Ba-II-Plus-Manual - Hassett and Stewart

Ba-II-Plus-Manual - Hassett and Stewart - Using the TI BA...

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Using the TI BA II Plus for Actuarial Finance Calculations Introduction . This manual is being written to help actuarial students become more efficient problem solvers for the Part II examination of the Casualty Actuarial Society and the Society of Actuaries –and better investment analysts in the process. The enhanced capabilities of the TI BA II Plus calculator allow the automated solution of problems which once required a long series of calculations using specialized formulas and table lookups. Times have changed. In 1962 a friend (a banker, not an actuary) spent 48 hours finding an internal rate of return that the TI BA II Plus will now find in a few seconds. 1 Today that same banker expects such problems to be solved immediately using modern technology. The reader who is studying for actuarial examinations should be aware that the calculator is an accessory and does not replace knowledge of the basic theoretical structure. The exams still require formulas to be memorized and manipulated. The modern technology makes some practical problems much easier to solve. It does not guarantee success on actuarial examinations. It can be helpful. This is not a calculator key instruction manual. We will review some keystroke basics in the next section, but the ultimate goal is not instruction in how to punch keys. The goal is to illustrate how to be quick when that is possible. We will assume that the reader has studied (or is studying) the theory of interest and has been introduced to terms such as annuity, net present value, yield and internal rate of return. Using the TI BA II Plus ™ Hassett and Stewart 1 1 The BA 35 calculator has many useful features, but the BA II Plus has a number of useful additions and is substantially more powerful. The internal rate of return feature is one of the most useful of the additions.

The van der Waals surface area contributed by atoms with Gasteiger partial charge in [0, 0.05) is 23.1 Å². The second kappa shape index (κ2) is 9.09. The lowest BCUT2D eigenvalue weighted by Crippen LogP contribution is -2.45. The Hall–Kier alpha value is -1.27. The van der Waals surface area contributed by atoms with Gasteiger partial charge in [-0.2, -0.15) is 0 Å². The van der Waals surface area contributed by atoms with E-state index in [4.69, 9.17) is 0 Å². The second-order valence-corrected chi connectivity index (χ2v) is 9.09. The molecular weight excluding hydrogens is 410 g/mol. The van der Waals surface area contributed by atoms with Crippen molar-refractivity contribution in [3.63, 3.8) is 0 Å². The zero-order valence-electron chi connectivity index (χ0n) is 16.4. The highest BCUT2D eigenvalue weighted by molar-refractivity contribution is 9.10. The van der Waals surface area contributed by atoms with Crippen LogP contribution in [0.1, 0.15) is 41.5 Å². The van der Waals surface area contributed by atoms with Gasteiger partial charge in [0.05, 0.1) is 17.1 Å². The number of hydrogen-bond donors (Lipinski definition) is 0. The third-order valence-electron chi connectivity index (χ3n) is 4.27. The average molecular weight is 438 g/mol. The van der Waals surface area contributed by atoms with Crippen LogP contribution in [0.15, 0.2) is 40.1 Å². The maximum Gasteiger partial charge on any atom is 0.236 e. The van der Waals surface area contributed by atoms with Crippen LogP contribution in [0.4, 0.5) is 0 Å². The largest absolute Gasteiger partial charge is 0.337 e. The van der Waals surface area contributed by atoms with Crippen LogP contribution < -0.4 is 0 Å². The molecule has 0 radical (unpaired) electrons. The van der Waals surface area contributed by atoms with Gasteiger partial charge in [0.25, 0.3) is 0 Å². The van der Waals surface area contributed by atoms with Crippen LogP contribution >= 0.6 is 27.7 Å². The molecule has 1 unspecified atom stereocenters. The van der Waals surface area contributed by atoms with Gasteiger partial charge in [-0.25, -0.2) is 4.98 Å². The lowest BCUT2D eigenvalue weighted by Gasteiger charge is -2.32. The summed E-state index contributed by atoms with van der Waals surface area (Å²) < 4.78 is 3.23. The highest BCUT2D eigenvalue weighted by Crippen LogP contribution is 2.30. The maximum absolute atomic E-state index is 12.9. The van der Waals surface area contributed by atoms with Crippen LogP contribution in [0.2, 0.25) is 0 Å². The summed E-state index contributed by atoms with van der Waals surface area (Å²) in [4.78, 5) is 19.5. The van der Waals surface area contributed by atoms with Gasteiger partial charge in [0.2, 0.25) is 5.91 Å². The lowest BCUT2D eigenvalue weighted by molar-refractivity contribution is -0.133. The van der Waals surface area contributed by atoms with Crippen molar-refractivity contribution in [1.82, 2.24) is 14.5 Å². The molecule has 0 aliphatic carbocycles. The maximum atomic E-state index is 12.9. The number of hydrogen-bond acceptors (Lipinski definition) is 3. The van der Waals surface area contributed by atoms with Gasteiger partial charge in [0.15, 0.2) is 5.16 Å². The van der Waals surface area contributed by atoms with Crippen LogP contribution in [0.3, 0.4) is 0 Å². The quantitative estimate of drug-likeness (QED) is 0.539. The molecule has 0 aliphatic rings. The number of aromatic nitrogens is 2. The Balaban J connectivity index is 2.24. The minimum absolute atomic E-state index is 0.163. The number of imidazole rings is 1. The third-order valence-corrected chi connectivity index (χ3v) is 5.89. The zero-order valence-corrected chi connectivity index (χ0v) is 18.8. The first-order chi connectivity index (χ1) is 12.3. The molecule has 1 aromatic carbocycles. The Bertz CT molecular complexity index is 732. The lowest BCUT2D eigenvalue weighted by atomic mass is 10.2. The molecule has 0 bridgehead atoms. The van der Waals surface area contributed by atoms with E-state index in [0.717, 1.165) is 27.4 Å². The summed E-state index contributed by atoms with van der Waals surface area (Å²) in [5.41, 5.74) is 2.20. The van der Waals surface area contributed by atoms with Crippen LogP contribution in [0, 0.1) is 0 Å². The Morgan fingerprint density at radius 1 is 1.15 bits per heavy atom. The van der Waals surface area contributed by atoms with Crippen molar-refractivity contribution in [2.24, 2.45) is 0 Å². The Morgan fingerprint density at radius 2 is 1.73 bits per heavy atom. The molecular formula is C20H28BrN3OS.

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1) Review of features of the calculator . The TI BA II Plus comes with an instructional manual, and we will assume that actuarial students can and will read this. We will review some features of the calculator that are extremely useful. Formatting . To see format options use the keystrokes key) You are then able to make format selections. The first format selection shown will be the number of decimal places to display. This is a personal choice, but it is worth noting that entering 9 as your choice will give up to 9 places while showing only the relevant number of decimal places. To try this, use the keystrokes 9 Then 6×9 will show as 54. , while 1/3 will display as .333333333 . 2 You can review other format options by scrolling down using the key. The next format selection is DEG for degrees. If you wish to set the calculator to use radians, use the keystrokes key). The display will show RAD for radians. You can return to degrees by repeating the keystrokes above. To finalize the selection you desire, scroll down using the key. The upper right corner of the display will show the indicator RAD if that choice is made. There will be no indicator if DEG is selected.
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This note was uploaded on 03/02/2012 for the course MATH 172 taught by Professor Kong during the Fall '09 term at UCLA.

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Ba-II-Plus-Manual - Hassett and Stewart - Using the TI BA...

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